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Week in Review

24 June 2019

Clint McGarvin, CFA® | Portfolio Manager/Research Analyst

Week Ending June 21, 2019


Capital markets around the world were awash with negative news last week. Tuesday, European Central Bank (ECB) chief Mario Draghi commented that the ECB would need to ease policy if inflation did not begin to increase. Mr. Draghi’s comments were a vindication to the markets, whose expectations have been for much weaker economic growth around the world.[i] Further supporting this view were comments from the Federal Reserve recognizing that economic growth had slowed, suggesting the next change in the Federal Funds rate was likely to be a reduction, however, rates were left unchanged. The Fed’s new outlook for interest rates indicates rates will hold steady this year and a cut may come next year.[ii] These two events were positive for equity markets as prices increased Wednesday afternoon and Thursday. Markets were up Thursday despite the news that Iran shot down a U.S. drone raising already heightened tensions between the two countries. Economic data out last week corroborates the view that the economy is much weaker than last year. The Empire State manufacturing index dropped 26.4 points, the largest monthly decline on record, to -8.6, the manufacturing sector in the state of New York is now contracting for the first time in more than two years. New orders and employment declined in early June. Additionally, the leading indicators within the index declined, thus the outlook for manufacturing activity is generally lower than it was in May.[iii]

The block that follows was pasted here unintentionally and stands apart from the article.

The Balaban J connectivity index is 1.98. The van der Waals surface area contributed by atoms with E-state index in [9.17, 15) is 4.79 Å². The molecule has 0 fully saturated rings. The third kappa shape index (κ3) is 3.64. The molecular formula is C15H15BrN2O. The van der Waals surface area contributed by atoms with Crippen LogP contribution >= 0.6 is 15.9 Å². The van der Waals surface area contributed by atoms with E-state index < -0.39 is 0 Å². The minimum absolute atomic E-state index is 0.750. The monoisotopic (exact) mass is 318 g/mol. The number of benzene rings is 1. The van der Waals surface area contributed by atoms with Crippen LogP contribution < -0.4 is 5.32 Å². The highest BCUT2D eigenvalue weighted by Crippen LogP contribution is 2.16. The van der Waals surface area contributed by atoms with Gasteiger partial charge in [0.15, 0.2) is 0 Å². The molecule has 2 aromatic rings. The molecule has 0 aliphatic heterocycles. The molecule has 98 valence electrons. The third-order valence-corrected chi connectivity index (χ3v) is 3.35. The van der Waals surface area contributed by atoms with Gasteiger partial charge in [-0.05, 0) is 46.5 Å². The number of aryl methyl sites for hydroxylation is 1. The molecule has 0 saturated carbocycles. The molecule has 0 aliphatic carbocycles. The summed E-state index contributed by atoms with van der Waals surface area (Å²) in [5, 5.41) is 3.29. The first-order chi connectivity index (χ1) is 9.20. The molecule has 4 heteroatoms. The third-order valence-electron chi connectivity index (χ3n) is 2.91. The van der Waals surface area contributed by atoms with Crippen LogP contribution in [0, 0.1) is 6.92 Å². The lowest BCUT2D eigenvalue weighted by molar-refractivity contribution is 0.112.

The prices received index form the Philly fed Report has declined since February suggesting that companies do not have pricing power, so demand is falling. The Philly Fed Index showed the same trend in the manufacturing sector, though it is still expanding, but just barely.[iv] New orders and prices received remain positive, but they have declined to just above zero indicating falling demand similar to the Empire State manufacturing index. The IHS Markit Purchasing Managers’ Index® (PMI) for early June showed both the services and manufacturing sectors of the economy are barely growing. The manufacturing sector posted a weak 50.1 while services were at 50.7. Recall that a reading of 50.0 is the dividing line between expansion and contraction. Businesses within the index commented on less favorable conditions and an increase in risk aversion. The IHS Markit PMIs are at the lowest levels in more than three years.[v] Despite the rather negative tone of the economic data, equity markets increased last week, with U.S. large caps up about 2.2% and small caps rising about 1.8% on the hopes that the Fed would cut rates as early as their July meeting. This is not out of the realm of possibilities since we are experiencing waning inflation pressures and a slowing economy.